Robert Mugabe, Zimbabwe’s president for the last three decades, has been forced to resign by Monday. If he doesn’t step down as president, he will face an impeachment. All of this comes five days after the military forces put him under house arrest.
Mugabe’s regime suffered a coup d’état last Tuesday. He has been put under house arrest, and his own party expelled him today. As well, his wife Grace Mugabe, who was Mugabe’s most likely successor, has also been blocked by the new authorities. Though it all seems like the end of the regime, it appears that Mugabe is not willing to resign.
“Whatever the pros and cons of how they (the army) went about their operation, I, as commander-in-chief, do acknowledge their concerns,” he said, in reference to the army’s move last week to take over the state broadcaster.
Mugabe has no support by now
Robert Mugabe, 93, has been a fundamental figure in Zimbabwe’s history for the last four decades. He assumed as Prime Minister of that African country in 1980, and in 1987 he became its president. From that moment on, Mugabe has ruled the destiny of Zimbabwe, limiting the rights and liberties of its people.
Though many around the world believed he would assume the role of president until his death — to be succeeded then by one of his family’s member, most likely his wife — the recent actions might have changed the expected trajectory of Zimbabwe’s political affairs.
On November 14, 2017, there was turmoil in the African country that led to the arrest of President Mugabe. Now the international community along with the Zimbabwean people are waiting for Mugabe to resign, but there is still uncertainty about what is going to happen with him.
Apparently, Mugabe has had meetings with the military groups about the conditions of his departure. The Zimbabwe African National Union-Patriotic Front’s central committee, Mugabe’s party, reunited today and decided to fire Mugabe given the current conditions of the country.
They also ordered him to resign, or he will be removed anyway. Many of Mugabe’s allies were also arrested. Phelekezela Mphoko, the nation’s other vice president, has even been expelled along with other senior officials. The party has also barred Mugabe’s wife. Therefore, it all seems as if Mugabe’s power in Zimbabwe is getting close to its end.
People in Harare and Bulawayo — Zimbabwe’s capital city and second most important city, respectively — came out to the streets to celebrate the end of Mugabe’s hegemony.
“Zanu-PF has fully endorsed the military intervention and lent some democratic credence to what is effectively a military coup,” said Robert Besseling, executive director of political risk advisory firm EXX Africa. “This is the end of the line for Mugabe.”
Mugabe doesn’t want to resign
Though resigning would be the most reasonable thing to do for Mugabe, it looks as if the President is not willing to let go of his power so easily. In fact, the military authorities gave Mugabe the opportunity to address the country this Sunday.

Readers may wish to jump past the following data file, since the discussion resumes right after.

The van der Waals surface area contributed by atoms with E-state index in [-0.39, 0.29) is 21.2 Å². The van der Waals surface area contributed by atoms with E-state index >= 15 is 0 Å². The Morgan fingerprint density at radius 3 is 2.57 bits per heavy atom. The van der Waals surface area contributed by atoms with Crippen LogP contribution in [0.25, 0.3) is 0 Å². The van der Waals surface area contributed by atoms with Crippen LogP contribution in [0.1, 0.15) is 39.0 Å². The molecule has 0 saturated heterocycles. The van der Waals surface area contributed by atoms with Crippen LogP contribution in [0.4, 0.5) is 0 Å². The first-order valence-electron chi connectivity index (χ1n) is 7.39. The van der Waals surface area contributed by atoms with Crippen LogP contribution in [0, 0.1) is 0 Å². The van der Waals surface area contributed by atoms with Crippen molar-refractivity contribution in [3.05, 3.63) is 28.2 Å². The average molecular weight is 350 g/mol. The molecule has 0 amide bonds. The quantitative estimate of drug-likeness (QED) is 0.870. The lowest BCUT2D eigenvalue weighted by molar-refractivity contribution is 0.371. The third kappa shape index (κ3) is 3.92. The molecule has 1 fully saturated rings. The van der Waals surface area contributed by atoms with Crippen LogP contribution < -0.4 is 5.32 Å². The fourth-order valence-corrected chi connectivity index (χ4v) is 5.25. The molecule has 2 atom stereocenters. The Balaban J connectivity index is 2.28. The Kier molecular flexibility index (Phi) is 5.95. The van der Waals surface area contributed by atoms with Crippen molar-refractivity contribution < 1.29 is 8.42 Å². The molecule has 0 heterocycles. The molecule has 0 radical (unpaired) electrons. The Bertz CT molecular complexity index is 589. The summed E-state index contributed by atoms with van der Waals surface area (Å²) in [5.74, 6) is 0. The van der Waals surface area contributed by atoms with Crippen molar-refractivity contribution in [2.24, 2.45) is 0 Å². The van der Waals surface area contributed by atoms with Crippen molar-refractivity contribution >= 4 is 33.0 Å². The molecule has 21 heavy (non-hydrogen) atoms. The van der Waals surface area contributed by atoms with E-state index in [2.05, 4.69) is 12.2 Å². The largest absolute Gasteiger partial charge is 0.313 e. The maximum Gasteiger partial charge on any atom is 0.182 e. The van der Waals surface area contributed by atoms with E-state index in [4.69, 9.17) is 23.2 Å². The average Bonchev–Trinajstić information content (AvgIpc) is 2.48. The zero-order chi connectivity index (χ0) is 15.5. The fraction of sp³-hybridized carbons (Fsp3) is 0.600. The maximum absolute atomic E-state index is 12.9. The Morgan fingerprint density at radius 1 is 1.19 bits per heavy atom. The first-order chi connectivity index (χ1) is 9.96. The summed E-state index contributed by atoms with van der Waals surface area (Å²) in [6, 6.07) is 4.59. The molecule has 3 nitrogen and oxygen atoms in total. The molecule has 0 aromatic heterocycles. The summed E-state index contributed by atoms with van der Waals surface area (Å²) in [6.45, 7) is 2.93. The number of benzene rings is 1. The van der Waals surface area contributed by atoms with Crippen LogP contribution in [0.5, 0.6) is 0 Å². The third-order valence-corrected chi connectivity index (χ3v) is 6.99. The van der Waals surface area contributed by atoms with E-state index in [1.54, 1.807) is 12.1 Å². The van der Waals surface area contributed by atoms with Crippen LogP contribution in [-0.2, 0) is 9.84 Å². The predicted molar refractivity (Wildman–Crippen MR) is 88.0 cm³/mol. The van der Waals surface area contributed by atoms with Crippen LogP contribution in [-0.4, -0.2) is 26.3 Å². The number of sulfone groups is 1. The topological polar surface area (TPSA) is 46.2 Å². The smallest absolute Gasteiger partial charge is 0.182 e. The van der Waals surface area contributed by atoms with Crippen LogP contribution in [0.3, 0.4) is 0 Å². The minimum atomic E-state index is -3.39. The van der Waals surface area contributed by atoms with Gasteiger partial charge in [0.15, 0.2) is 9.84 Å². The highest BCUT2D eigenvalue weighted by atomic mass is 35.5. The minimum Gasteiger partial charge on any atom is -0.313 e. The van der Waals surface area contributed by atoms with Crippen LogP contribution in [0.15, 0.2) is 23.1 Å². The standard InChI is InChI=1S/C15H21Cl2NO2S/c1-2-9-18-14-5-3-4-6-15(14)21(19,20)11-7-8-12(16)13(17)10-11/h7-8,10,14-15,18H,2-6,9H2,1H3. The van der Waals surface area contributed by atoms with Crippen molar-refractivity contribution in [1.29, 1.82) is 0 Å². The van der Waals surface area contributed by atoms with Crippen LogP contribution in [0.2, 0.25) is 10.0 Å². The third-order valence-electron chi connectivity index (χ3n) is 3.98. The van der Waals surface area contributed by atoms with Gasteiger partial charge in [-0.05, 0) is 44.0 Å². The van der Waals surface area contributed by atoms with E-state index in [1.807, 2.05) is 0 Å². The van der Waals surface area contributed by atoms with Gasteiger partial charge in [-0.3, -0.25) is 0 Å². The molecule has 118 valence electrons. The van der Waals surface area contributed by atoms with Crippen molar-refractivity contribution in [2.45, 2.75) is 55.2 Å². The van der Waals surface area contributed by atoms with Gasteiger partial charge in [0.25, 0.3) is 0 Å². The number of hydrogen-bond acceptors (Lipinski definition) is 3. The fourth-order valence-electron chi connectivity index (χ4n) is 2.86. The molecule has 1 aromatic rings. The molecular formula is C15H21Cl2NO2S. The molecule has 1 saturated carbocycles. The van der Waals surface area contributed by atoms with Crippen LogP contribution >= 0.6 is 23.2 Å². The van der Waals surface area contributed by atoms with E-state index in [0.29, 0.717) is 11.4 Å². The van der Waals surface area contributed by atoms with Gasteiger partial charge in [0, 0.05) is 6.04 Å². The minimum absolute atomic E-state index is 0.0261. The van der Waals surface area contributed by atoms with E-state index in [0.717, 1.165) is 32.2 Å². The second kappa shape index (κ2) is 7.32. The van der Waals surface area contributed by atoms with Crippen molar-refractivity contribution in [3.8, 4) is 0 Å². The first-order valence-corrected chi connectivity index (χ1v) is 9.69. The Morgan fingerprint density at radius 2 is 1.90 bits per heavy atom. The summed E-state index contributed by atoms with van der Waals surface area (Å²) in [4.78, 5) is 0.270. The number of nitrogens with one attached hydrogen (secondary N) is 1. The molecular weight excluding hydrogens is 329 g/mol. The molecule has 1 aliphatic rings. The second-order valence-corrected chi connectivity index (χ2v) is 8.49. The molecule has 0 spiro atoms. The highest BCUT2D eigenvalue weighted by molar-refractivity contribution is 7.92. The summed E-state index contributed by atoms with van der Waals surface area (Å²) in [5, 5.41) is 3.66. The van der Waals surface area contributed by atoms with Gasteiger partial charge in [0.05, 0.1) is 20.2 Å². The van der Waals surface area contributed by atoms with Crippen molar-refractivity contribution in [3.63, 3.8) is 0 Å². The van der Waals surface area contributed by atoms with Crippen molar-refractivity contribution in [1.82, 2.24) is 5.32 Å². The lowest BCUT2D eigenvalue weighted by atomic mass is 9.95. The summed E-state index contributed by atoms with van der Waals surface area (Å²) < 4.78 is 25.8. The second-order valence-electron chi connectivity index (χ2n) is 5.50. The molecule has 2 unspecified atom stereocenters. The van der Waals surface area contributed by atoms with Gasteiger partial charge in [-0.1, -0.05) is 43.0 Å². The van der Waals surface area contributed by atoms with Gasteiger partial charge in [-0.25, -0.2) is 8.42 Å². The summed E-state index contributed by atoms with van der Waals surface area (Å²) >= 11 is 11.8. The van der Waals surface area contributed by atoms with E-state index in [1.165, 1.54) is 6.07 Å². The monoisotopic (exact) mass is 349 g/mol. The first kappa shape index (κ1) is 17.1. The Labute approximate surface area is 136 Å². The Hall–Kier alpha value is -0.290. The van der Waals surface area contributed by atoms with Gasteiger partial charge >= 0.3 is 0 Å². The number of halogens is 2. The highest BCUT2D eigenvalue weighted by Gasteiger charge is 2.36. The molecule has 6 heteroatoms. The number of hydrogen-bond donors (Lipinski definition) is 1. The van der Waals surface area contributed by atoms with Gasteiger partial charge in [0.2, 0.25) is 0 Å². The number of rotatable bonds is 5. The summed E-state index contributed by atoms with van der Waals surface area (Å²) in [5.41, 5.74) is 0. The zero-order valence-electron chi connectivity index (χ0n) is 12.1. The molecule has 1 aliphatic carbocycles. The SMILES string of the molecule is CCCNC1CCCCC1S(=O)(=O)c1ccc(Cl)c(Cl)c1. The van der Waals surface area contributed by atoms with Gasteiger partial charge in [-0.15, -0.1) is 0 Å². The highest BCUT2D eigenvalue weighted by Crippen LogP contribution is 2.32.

The 20-minute statement went on without Mugabe mentioning anything about him leaving the power. He did mention that he will preside the party congress, scheduled to take place in a few weeks.
“The (ruling Zanu-PF) party congress is due in a few weeks and I will preside over its processes,” President Mugabe told the nation, while he was flanked by senior military generals.
On the other hand, Emmerson Mnangagwa assumed the interim presidency. Mnangagwa was the vice-president of Zimbabwe. However, Mugabe dismissed him last month. Mnangagwa is expected to be the Zanu-PF’s presidential candidate in the forthcoming elections to be carried out this year.
Mnangagwa, 75, is a former spy chief and defense minister. If he turns out to be the future president of Zimbabwe, he will inherit a deeply deteriorated economy. It is estimated that 95 percent of the Zimbabwean workforce is unemployed. About 3 million Zimbabweans have decided to leave the country looking for freedom and better living conditions.
What to know about Mugabe?
Mugabe was the son of a carpenter and a catechism teacher. He was born in Zvimba, west of Harare. He was trained to be a primary-school teacher. He entered in the world of politics while studying at South Africa’s Fort Hare University.
In 1963, he helped to found the Zimbabwe African National Union party. He was in prison for inciting a violent overthrown against Ian Smith’s white-minority government. While he was in jail, he obtained degrees in economics, education, and law.
Once he was released, he went to Mozambique becoming the leader of the then exiled Zanu, which controlled the biggest two guerrilla armies that were fighting Rhodesia. After a peace deal that ended the war, Mugabe took power as prime minister, and he has held on to the power ever since.